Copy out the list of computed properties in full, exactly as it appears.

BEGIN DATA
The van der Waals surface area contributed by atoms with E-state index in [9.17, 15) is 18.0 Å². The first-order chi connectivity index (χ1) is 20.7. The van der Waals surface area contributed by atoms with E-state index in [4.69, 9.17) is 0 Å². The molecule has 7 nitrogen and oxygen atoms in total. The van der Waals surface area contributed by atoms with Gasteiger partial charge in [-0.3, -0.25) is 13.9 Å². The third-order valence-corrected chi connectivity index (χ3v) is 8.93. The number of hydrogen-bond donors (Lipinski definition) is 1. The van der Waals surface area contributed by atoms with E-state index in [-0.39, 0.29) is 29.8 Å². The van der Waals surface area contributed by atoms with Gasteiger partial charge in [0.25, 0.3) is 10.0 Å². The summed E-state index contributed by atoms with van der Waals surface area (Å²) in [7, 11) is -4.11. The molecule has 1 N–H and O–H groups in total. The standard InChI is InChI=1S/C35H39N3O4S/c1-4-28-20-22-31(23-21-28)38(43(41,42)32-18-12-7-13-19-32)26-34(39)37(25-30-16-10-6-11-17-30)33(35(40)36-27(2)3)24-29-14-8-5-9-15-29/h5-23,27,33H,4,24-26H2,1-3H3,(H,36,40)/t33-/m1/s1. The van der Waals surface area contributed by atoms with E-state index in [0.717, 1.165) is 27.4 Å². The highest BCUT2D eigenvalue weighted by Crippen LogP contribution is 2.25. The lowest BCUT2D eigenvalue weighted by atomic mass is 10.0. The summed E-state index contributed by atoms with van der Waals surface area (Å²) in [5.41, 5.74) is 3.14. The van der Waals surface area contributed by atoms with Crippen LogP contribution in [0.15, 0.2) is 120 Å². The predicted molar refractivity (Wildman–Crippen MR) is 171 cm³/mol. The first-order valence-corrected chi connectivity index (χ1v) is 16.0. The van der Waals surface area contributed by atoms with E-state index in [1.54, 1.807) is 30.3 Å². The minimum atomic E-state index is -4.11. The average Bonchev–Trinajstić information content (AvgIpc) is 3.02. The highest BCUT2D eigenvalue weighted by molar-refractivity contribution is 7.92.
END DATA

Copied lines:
The van der Waals surface area contributed by atoms with E-state index in [9.17, 15) is 18.0 Å². The first-order chi connectivity index (χ1) is 20.7. The van der Waals surface area contributed by atoms with E-state index in [4.69, 9.17) is 0 Å². The molecule has 7 nitrogen and oxygen atoms in total. The van der Waals surface area contributed by atoms with Gasteiger partial charge in [-0.3, -0.25) is 13.9 Å². The third-order valence-corrected chi connectivity index (χ3v) is 8.93. The number of hydrogen-bond donors (Lipinski definition) is 1. The van der Waals surface area contributed by atoms with E-state index in [-0.39, 0.29) is 29.8 Å². The van der Waals surface area contributed by atoms with Gasteiger partial charge in [0.25, 0.3) is 10.0 Å². The summed E-state index contributed by atoms with van der Waals surface area (Å²) in [7, 11) is -4.11. The molecule has 1 N–H and O–H groups in total. The standard InChI is InChI=1S/C35H39N3O4S/c1-4-28-20-22-31(23-21-28)38(43(41,42)32-18-12-7-13-19-32)26-34(39)37(25-30-16-10-6-11-17-30)33(35(40)36-27(2)3)24-29-14-8-5-9-15-29/h5-23,27,33H,4,24-26H2,1-3H3,(H,36,40)/t33-/m1/s1. The van der Waals surface area contributed by atoms with E-state index in [0.717, 1.165) is 27.4 Å². The highest BCUT2D eigenvalue weighted by Crippen LogP contribution is 2.25. The lowest BCUT2D eigenvalue weighted by atomic mass is 10.0. The summed E-state index contributed by atoms with van der Waals surface area (Å²) in [5.41, 5.74) is 3.14. The van der Waals surface area contributed by atoms with Crippen LogP contribution in [0.15, 0.2) is 120 Å². The predicted molar refractivity (Wildman–Crippen MR) is 171 cm³/mol. The first-order valence-corrected chi connectivity index (χ1v) is 16.0. The van der Waals surface area contributed by atoms with E-state index in [1.54, 1.807) is 30.3 Å². The minimum atomic E-state index is -4.11. The average Bonchev–Trinajstić information content (AvgIpc) is 3.02. The highest BCUT2D eigenvalue weighted by molar-refractivity contribution is 7.92.